• School Effects on Social-Emotional Learning: Findings from the First Large-Scale Panel Survey of Students

    Susanna Loeb, Michael S. Christian, Heather Hough, Robert H. Meyer, Andrew B. Rice, Martin R. West. Policy Analysis for California Education. May 2018

    Measures of school-level growth in student outcomes are common tools used to assess the impacts of schools. The vast majority of these measures are based on standardized tests, even though emerging evidence demonstrates the importance of social-emotional skills (SEL). This paper uses the first large-scale panel surveys of students on SEL to produce and evaluate school-level value-added measures by grade for growth mindset, self-efficacy, self-management, and social awareness.

  • Measuring Students’ Social-Emotional Learning Among California’s CORE Districts: An IRT Modeling Approach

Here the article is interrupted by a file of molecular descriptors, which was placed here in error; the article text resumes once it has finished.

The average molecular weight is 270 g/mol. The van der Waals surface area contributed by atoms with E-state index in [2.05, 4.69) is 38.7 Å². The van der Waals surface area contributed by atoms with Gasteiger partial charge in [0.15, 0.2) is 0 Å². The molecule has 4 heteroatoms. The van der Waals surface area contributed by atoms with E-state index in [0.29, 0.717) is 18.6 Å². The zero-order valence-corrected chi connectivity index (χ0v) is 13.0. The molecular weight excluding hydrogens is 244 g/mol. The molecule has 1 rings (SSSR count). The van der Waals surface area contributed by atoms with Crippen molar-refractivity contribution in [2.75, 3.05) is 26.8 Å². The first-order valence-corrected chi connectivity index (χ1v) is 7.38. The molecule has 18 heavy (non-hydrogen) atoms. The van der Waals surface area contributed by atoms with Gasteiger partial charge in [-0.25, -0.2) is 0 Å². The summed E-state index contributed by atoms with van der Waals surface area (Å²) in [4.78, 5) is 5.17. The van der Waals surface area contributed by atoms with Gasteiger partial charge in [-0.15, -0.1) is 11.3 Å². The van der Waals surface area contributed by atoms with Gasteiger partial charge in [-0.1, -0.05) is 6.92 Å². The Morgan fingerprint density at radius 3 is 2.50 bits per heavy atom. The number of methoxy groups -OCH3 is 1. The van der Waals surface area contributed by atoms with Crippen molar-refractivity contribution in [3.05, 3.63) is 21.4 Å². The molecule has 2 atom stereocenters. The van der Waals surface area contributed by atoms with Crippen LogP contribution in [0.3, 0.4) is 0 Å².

Robert H. Meyer, Caroline Wang, Andrew B. Rice. Policy Analysis for California Education. May 2018

    With an increased appreciation of students’ social-emotional skills among researchers and policy makers, many states and school districts are moving toward a systematic process to measure Social-Emotional Learning (SEL). In this study, we examine the measurement properties of California's CORE Districts’ SEL survey administered to over 400,000 students in grades 3 to 12 during the 2015-16 school year.